DENVER (Reuters) – A U.S. District Court Judge ordered Denver police on Friday not to use tear gas, plastic bullets and other “less-than-lethal” force such as flash grenades against protesters, unless approved by a senior officer in response to specific acts of violence.
The temporary injunction was in response to an ongoing local lawsuit filed on Thursday in Denver District Court by protesters complaining about excessive force used by officers during demonstrations following the death of an unarmed black man, George Floyd, in police custody in Minneapolis last month.
The ruling, which is in effect for 14 days, cited examples of protesters and journalists being injured by police.
“Peaceful demonstrators’ legitimate and credible fear of police retaliation is silencing their political speech,” it said.
The death of Houston native Floyd during his arrest for a non-violent offense has touched off national protests against the use of force by police.
In Denver, throngs of marchers have gathered around the state Capitol every day for more than a week, chanting and carrying signs protesting Floyd’s killing.
Some people among the mostly peaceful crowd broke windows in the state Supreme Court building and a nearby museum overnight on May 29. Some store front windows were smashed and looters made off with merchandise.
While the lawsuit, brought by four activists, acknowledges that some demonstrators “engaged in destructive behavior,” and it also says the vast majority were peaceful.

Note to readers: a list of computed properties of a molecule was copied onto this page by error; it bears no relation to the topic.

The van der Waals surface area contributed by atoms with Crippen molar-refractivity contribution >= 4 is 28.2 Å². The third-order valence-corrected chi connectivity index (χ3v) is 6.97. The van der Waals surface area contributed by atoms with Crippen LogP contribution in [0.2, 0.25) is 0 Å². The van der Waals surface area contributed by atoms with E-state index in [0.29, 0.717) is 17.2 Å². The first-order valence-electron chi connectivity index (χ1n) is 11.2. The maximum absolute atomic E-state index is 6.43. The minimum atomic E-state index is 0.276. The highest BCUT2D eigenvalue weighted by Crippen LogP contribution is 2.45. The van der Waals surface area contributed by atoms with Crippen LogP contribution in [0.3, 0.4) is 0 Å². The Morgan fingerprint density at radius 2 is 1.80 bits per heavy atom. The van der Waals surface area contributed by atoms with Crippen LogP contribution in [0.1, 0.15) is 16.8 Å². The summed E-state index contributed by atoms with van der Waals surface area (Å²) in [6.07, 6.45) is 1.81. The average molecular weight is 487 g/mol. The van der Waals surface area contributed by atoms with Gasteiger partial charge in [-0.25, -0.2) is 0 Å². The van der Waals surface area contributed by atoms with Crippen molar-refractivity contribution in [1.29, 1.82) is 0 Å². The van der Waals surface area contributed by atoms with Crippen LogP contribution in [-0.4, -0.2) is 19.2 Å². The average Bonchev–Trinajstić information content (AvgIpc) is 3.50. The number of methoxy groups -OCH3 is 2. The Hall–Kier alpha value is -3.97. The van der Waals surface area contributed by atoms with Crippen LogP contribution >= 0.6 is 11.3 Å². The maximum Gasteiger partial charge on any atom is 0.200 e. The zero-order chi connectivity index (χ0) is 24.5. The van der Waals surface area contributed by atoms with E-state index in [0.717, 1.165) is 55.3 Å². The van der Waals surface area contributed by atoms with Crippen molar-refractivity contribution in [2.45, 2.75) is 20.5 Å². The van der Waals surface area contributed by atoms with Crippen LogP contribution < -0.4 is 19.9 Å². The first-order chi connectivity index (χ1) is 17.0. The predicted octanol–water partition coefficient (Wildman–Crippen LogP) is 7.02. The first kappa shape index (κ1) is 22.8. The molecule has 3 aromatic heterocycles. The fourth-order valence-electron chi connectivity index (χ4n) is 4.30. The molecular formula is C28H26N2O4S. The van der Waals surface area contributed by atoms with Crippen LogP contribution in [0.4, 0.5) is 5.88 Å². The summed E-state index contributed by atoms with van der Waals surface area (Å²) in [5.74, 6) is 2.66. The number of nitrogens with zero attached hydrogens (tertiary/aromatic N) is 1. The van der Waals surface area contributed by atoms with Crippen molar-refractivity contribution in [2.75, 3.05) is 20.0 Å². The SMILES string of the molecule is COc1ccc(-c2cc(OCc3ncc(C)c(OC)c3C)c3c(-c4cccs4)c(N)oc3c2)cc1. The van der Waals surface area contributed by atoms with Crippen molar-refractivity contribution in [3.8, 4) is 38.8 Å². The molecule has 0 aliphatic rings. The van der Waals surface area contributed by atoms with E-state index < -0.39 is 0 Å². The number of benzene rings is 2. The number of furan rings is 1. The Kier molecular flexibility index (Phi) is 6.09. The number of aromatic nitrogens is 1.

“Nonetheless, the Denver Police Department … and other police departments at their invitation, have engaged in injurious riot control tactics without issuing clear warnings and orders to disperse,” the complaint said.
At least one woman sustained a serious eye injury when she was struck by a projectile, the lawsuit said.
The court ruling cited numerous instances, captured on video, of police using tear gas, projectiles and other measures against peaceful protesters engaged in their U.S. Constitutional rights to gather and protest.
Journalists were also specifically targeted and shot with projectiles, “while in the process of documenting the scene,” the ruling said.
In his decision, U.S. District Judge R. Brooke Jackson said he sought to balance citizens’ constitutional rights against police officers’ ability to do their jobs, and that Denver police had “failed in its duty to police its own.”
“If a store’s windows must be broken to prevent a protester’s facial bones from being broken or eye being permanently damaged, that is more than a fair trade,” Jackson wrote in his 10-page ruling.
“These are peaceful demonstrators, journalists, and medics who have been targeted with extreme tactics meant to suppress riots, not to suppress demonstrations.”
His ruling stops Denver police from using chemical weapons or projectiles unless a captain or more senior on-scene supervisor authorizes such use of force in response to specific acts of violence or destruction of property.
No non- or less-lethal projectiles may ever be aimed at the head, pelvis or back, or fired indiscriminately into a crowd, said the ruling, which also applies to any non-Denver officer deployed to the demonstrations.
Chemical agents or irritants may only be used after an order to disperse is issued and officers have allowed enough time and space for protesters to leave safely, it said.
Tyrone Campbell, a Denver Police spokesman, said the force would comply with the judge’s order.
Milo Schwab, an attorney for four of the plaintiffs, told Reuters that the ruling was “a humbling victory.”
“This will ensure that people protesting police brutality are not subject to police brutality,” he said. “Demonstrators in Denver are now safer from police brutality than anywhere else in the country.”
(Reporting by Keith Coffman in Denver; Writing and additional reporting by Rich McKay; Editing by Pravin Char, Mark Potter and Daniel Wallis)